Non-progressive Motility, which is defined as anything less than 5 micrometers per second

No Mobility

Asthenospermia is Caused by

  • Medical Condition
  • Genetic Disorder
  • Lifestyle, like smoking
  • Environmental Factors
  • Varicocele
  • Disorder in the Male Accessory Sex Gland Secretion

ASTHENOSPERMIA (Low sperm motility)

Asthenospermia is a sperm disorder characterized by poor motility. Sperm motility refers to the sperm’s forward progressions of at least 25 micrometers per second.

Sperm Analysis: What’s Normal ?  

A semen analysis, also called ‘Seminogram’ evaluates the below characteristics of sperm contained therein:

  • Number (volume)
  • Shape
  • Movement or (sperm motility)
  • Morphology

Doctors may recommend testing up to three samples of sperm at different visits to get an accurate analysis.

A NORMAL SPERM COUNT ranges from 15 million sperm to more than 200 million sperm per milliliter (mL) of semen. Anything less than 15 million sperm per milliliter, or 39 million sperm per ejaculation, is considered low.

The following are the healthy or normal semen analysis results, as determined by the World Health Organization (WHO)

  • 39 - 928 million

    Total Sperm Count in Ejaculation

  • 1.5 - 7.6 mL

    Ejaculate Volume

  • 15 - 259 million / mL

    Sperm Concentration

  • 40 - 81%

    Total Motility (progressive and non-progressive)

  • 32 - 75%

    Progressive Motility

  • 4 - 48%

    Sperm Morphology

How to Treat it ?  

Surgery can cure obstructive azoospermia

Sperm can be directly retrieved from the testicles through different sperm-retrieval techniques.

Infections can be treated through medication.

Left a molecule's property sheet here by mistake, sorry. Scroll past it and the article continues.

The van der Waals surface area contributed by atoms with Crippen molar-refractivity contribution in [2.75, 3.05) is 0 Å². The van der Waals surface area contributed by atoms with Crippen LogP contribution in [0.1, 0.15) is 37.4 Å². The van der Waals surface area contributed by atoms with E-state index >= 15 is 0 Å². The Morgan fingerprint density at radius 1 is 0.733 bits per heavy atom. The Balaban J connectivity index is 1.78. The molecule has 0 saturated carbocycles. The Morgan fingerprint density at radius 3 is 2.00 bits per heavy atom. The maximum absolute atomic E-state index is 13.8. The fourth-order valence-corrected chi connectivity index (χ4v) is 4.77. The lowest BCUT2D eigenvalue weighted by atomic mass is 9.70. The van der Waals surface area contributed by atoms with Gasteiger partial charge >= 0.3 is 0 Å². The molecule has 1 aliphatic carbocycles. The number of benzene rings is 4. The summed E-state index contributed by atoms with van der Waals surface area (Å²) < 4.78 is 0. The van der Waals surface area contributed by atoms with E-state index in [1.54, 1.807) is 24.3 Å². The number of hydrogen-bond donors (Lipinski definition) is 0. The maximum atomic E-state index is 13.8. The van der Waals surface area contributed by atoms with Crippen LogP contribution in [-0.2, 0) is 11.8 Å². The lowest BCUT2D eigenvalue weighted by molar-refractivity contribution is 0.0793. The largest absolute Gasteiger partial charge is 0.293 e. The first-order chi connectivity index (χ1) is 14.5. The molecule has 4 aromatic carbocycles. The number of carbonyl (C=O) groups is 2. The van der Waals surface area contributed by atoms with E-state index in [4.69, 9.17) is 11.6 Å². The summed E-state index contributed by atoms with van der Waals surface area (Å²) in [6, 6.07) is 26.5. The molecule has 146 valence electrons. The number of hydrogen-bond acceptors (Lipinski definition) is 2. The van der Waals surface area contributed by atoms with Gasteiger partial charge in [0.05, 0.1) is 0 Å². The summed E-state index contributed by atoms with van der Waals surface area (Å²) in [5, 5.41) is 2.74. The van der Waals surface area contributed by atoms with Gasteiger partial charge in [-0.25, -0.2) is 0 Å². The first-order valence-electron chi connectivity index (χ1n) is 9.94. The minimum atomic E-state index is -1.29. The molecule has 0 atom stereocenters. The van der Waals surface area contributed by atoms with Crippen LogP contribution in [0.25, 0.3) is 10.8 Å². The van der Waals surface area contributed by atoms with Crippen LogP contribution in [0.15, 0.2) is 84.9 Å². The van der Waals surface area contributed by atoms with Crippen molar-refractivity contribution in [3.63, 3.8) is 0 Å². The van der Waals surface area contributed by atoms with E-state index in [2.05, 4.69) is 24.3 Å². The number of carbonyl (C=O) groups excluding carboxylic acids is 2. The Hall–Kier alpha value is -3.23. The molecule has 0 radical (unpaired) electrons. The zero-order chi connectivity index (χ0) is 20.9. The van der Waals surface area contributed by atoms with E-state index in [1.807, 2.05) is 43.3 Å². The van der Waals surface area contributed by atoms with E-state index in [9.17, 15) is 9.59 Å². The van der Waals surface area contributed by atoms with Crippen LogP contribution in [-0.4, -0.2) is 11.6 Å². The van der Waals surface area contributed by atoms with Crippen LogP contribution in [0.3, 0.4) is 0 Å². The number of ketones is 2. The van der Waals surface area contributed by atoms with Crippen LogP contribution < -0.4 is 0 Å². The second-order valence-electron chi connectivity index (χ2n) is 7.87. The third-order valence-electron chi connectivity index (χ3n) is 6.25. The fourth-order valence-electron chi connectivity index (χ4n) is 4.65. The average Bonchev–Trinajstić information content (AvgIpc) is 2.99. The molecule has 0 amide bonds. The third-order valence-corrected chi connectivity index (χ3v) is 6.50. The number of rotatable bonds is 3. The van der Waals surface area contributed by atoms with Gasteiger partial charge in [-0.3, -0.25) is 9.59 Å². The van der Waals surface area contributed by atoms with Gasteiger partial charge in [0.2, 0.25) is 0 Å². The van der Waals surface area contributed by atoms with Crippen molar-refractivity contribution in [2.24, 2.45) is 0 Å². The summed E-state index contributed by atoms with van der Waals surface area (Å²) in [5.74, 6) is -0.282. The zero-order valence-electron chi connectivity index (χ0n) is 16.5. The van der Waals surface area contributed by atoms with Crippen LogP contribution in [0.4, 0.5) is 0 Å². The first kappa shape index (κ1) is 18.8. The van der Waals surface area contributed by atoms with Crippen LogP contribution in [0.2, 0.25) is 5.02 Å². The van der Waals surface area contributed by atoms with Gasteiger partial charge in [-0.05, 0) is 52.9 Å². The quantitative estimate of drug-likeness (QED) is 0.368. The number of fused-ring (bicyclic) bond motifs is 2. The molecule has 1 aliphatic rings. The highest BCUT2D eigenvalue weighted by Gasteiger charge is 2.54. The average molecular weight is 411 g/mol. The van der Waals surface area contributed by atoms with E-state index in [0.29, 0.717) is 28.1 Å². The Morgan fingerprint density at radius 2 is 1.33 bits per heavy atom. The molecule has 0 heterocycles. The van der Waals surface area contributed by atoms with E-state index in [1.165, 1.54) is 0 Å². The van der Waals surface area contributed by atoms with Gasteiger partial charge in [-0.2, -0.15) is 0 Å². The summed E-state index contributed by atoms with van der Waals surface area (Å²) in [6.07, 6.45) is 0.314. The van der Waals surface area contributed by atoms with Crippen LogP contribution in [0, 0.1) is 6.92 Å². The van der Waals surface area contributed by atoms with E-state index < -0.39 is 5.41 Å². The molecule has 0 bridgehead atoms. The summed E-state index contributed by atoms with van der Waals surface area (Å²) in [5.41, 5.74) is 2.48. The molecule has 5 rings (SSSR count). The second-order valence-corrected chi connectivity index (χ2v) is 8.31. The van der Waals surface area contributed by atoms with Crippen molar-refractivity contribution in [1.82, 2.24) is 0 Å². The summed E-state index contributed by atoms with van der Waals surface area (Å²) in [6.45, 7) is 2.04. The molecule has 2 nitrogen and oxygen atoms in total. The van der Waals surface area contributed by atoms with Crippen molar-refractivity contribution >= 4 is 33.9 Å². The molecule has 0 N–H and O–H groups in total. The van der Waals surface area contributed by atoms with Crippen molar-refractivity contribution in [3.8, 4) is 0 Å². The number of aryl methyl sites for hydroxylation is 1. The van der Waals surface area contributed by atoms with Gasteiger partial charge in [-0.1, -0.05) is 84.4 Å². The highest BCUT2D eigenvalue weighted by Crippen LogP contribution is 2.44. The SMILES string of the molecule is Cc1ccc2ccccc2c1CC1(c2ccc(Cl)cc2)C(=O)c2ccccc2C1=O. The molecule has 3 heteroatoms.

Medications and counselling can solve the problems of low sex drive, timely ejaculation.

Hormonal imbalances can be treated by medications.

Assisted reproductive technologies like IVF, ICSI, IUI is the procedure to help conception with poor sperm motility and low sperm count.

Erectile dysfunction is curable by medicines, counseling and changing lifestyle and habits.

How to Stop it ?  

Lifestyle has a huge effect on sperm health. Change a little in it may become a Game Changer.

Losing weight, if one is obese, is one of the single-most effective things one can do to increase sperm count. Studies have shown that weight loss can significantly increase semen volume, concentration and mobility as well as the overall health of sperm.

The changes in sperm count have been found to be most significant in men who have a higher body mass index, so if one has a large amount of weight to lose, even losing a small amount of weight may help.

To accomplish weight loss goals, a change in eating habits suggested by nutritionists and exercise programmes developed by physical trainers can also help.

Some types of vitamins, including vitamins D, C, E, and CoQ10 are important for sperm health. One study showed that taking 1,000 mg of vitamin C every day can help men’s sperm concentration and mobility. The overall sperm count won’t improve, but the sperm can become more concentrated and able to move more efficiently. That can boost the chances of conceiving successfully.

Another study noted less successful rates of pregnancy among couples where the man had low levels of vitamin D. More research is needed to understand the relationship between this vitamin and fertility, but there does seem to be a correlation.

Consider changing clothes and showering as soon as possible if one has been exposed to:

  • metals
  • solvents
  • pesticides
  • paint strippers
  • degreasers
  • non-water based glues or paints
  • other endocrine disruptors

Those toxins may affect sperm count. If one is exposed to any of these things because of a hobby, it is advised to put your hobby on hold until after successful conception. Jobs that expose to excess heat or radiation, or even extreme sedentary work can also affect sperm count.

Severe or prolonged emotional stress, including stress about fertility, might interfere with hormones needed to produce sperm. Being depressed may negatively affect sperm concentration.